For about the first decade or so of this century, the Toyota Tacoma enjoyed a stranglehold on the small truck market. It held its own by being rugged, simple, and reliable in a way that its competitors of the day simply couldn't match. But those mid-aughts were a different time, an era where the mid-size truck market had been neglected. That's no longer the case: in a rare moment of sensibility, both buyers and manufacturers seem to have recently rediscovered the merits of the humble mid-size pickup truck. Only a couple years ago, General Motors introduced their wholly-modernized GMC Canyon and Chevrolet Colorado, and now Ford is reintroducing the Ranger, another little trucklet that is sure to entice the small-truck faithful. While the traits that made the Taco a legend still seem to persist in the 2019 Toyota Tacoma, the caliber of the latest competitors mean the aging model will no longer be the de facto small-truck champion it once was.

Best Value

The beauty of a small truck lies in its versatility – a pint-sized carryall is more suitable to being both a daily-driver and a light-duty Home Depot runner than a lumbering full-sizer. The Tacoma expands upon this idea of versatility by being offered in no less than six trims and two cab styles, bed lengths, and powertrains.

We'd walk away from this veritable buffet of choice with a TRD Sport model equipped with four-wheel-drive and the four-seater Access Cab that comes paired with the six-foot bed. The TRD Sport is a definite step up from the base trims both in powertrain as well as content, yet doesn't come saddled with the hefty sticker prices worn by the Limited or the TRD Pro. And while the crew cab (Double Cab in Toyota-speak) is unarguably a practical people-hauler, the smaller four-seater Access Cab and it's mandatory six-foot bed make for a better truck when it comes to doing genuine truck-things. All told, here's our cooked-to-order Taco:

  • Model: 2019 Toyota Tacoma TRD Sport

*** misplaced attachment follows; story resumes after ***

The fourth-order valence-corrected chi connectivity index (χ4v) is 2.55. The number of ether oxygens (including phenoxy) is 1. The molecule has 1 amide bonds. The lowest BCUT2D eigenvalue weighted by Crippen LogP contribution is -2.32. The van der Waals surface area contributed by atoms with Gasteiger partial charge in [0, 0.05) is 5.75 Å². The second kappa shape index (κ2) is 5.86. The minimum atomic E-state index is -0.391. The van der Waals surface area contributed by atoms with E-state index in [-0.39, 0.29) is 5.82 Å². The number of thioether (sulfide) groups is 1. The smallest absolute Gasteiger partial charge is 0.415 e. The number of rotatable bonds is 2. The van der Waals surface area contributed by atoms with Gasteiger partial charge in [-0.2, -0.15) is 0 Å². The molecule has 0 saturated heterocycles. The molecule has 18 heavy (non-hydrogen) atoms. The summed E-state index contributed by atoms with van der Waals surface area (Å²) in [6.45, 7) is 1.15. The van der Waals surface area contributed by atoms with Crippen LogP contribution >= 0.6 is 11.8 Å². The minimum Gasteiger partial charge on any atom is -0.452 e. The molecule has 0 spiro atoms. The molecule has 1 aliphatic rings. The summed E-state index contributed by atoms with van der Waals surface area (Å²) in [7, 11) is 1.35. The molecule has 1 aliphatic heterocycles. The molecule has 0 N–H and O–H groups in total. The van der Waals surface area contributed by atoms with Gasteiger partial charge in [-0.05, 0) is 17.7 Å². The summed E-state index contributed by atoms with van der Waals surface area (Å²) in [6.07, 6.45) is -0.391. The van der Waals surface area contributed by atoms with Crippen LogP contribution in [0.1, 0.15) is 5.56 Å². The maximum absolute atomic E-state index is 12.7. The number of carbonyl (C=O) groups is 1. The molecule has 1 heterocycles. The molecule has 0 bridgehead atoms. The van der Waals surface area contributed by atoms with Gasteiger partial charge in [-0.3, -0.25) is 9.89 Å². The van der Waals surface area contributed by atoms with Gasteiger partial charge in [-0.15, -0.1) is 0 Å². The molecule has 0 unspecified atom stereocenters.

• Engine: 3.5-liter V6
  • Output: 278 hp / 265 lb-ft
  • Transmission: Six-speed manual
  • Drivetrain: Four-wheel drive
  • MPG:17 City / 21 Hwy
  • Options: None
  • Base Price:$35,265 (including the $1,045 destination charge)
  • Best Value Price:$35,265

Performance

Toyota Tacoma

Tacomas are offered in two different levels of oomph: the base 2.7-liter four-cylinder and a stronger and smooth 3.5-liter V6. It's no coincidence that most Tacomas use the latter mill – it's vastly superior to the bargain-bin four that powers the lower-trim trucks. With only 159 horsepower, the four-cylinder simply doesn't have the strength to lug around two tons of pickup truck. The result is a coarse and unrefined experience. Making matters worse is the lack of a manual transmission; the six-speed automatic is too eager to upshift and ergo exacerbates the dearth of power.

Though the 3.5-liter V6 isn't a rocket ship by any means, it's noticeably quicker and smoother than the base engine. It manages to put 278 hp and 262 pound-feet of torque, which is enough to motivate the Tacoma with ease even when it's brushing up against it's maximum 6,800-pound tow rating and 1,620 payload rating. Like the four-cylinder, the V6 comes in either body style, and unlike the other engine it can be paired up with either the six-speed automatic or six-speed manual. Fuel economy for the V6 is highest when it's in a two-wheel-drive Access Cab with an automatic, as that combo returns an EPA-estimated 19 miles per gallon city, 24 mpg highway, and 21 combined. The four-cylinder built to the same specifications would return a very-similar 20/23/21 mpg (city/highway/combined).